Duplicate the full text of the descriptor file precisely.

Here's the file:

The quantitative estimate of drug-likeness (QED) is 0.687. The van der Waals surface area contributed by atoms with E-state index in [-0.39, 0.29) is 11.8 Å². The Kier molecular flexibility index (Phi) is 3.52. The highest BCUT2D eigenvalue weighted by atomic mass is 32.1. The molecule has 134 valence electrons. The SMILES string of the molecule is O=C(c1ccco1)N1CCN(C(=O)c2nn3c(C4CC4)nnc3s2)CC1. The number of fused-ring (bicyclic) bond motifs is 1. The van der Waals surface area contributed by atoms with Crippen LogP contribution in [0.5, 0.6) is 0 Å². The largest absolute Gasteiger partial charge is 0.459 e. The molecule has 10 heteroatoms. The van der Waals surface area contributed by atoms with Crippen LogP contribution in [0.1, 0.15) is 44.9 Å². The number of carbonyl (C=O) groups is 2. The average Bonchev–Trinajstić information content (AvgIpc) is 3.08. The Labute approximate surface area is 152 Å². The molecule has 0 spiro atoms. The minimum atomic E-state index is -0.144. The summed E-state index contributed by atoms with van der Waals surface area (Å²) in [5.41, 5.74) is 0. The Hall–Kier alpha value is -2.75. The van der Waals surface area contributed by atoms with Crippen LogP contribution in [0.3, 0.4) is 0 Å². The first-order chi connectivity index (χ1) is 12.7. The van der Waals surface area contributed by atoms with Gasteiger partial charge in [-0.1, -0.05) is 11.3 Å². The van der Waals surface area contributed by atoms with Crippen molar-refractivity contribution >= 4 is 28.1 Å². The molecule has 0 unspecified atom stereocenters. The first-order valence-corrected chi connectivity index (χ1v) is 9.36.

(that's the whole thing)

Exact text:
The quantitative estimate of drug-likeness (QED) is 0.687. The van der Waals surface area contributed by atoms with E-state index in [-0.39, 0.29) is 11.8 Å². The Kier molecular flexibility index (Phi) is 3.52. The highest BCUT2D eigenvalue weighted by atomic mass is 32.1. The molecule has 134 valence electrons. The SMILES string of the molecule is O=C(c1ccco1)N1CCN(C(=O)c2nn3c(C4CC4)nnc3s2)CC1. The number of fused-ring (bicyclic) bond motifs is 1. The van der Waals surface area contributed by atoms with Crippen LogP contribution in [0.5, 0.6) is 0 Å². The largest absolute Gasteiger partial charge is 0.459 e. The molecule has 10 heteroatoms. The van der Waals surface area contributed by atoms with Crippen LogP contribution in [0.1, 0.15) is 44.9 Å². The number of carbonyl (C=O) groups is 2. The average Bonchev–Trinajstić information content (AvgIpc) is 3.08. The Labute approximate surface area is 152 Å². The molecule has 0 spiro atoms. The minimum atomic E-state index is -0.144. The summed E-state index contributed by atoms with van der Waals surface area (Å²) in [5.41, 5.74) is 0. The Hall–Kier alpha value is -2.75. The van der Waals surface area contributed by atoms with Crippen LogP contribution in [0.3, 0.4) is 0 Å². The first-order chi connectivity index (χ1) is 12.7. The van der Waals surface area contributed by atoms with Gasteiger partial charge in [-0.1, -0.05) is 11.3 Å². The van der Waals surface area contributed by atoms with Crippen molar-refractivity contribution >= 4 is 28.1 Å². The molecule has 0 unspecified atom stereocenters. The first-order valence-corrected chi connectivity index (χ1v) is 9.36.